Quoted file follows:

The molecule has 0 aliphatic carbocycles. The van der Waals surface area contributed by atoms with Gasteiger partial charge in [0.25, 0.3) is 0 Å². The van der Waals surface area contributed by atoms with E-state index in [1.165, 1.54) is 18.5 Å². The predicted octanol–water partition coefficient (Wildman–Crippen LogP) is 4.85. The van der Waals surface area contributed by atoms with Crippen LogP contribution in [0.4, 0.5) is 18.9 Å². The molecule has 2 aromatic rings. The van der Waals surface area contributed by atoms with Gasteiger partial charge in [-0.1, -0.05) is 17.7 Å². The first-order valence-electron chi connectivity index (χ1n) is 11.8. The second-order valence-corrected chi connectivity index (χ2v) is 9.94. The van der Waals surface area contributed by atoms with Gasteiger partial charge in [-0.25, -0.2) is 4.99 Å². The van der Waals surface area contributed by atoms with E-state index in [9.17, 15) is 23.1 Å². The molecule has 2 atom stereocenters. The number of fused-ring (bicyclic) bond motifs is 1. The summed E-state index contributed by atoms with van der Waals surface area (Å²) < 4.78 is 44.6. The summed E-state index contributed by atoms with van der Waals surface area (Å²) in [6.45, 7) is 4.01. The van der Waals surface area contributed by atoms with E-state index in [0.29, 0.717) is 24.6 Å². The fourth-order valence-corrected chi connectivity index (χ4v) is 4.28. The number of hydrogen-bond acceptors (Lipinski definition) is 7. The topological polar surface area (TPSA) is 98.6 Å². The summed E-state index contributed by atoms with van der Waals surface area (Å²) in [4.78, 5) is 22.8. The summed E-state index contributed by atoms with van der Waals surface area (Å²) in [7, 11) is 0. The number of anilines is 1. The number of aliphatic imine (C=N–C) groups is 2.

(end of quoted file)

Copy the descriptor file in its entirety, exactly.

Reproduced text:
The molecule has 0 aliphatic carbocycles. The van der Waals surface area contributed by atoms with Gasteiger partial charge in [0.25, 0.3) is 0 Å². The van der Waals surface area contributed by atoms with E-state index in [1.165, 1.54) is 18.5 Å². The predicted octanol–water partition coefficient (Wildman–Crippen LogP) is 4.85. The van der Waals surface area contributed by atoms with Crippen LogP contribution in [0.4, 0.5) is 18.9 Å². The molecule has 2 aromatic rings. The van der Waals surface area contributed by atoms with Gasteiger partial charge in [-0.1, -0.05) is 17.7 Å². The first-order valence-electron chi connectivity index (χ1n) is 11.8. The second-order valence-corrected chi connectivity index (χ2v) is 9.94. The van der Waals surface area contributed by atoms with Gasteiger partial charge in [-0.25, -0.2) is 4.99 Å². The van der Waals surface area contributed by atoms with E-state index in [9.17, 15) is 23.1 Å². The molecule has 2 atom stereocenters. The number of fused-ring (bicyclic) bond motifs is 1. The summed E-state index contributed by atoms with van der Waals surface area (Å²) < 4.78 is 44.6. The summed E-state index contributed by atoms with van der Waals surface area (Å²) in [6.45, 7) is 4.01. The van der Waals surface area contributed by atoms with E-state index in [0.29, 0.717) is 24.6 Å². The fourth-order valence-corrected chi connectivity index (χ4v) is 4.28. The number of hydrogen-bond acceptors (Lipinski definition) is 7. The topological polar surface area (TPSA) is 98.6 Å². The summed E-state index contributed by atoms with van der Waals surface area (Å²) in [4.78, 5) is 22.8. The summed E-state index contributed by atoms with van der Waals surface area (Å²) in [7, 11) is 0. The number of anilines is 1. The number of aliphatic imine (C=N–C) groups is 2.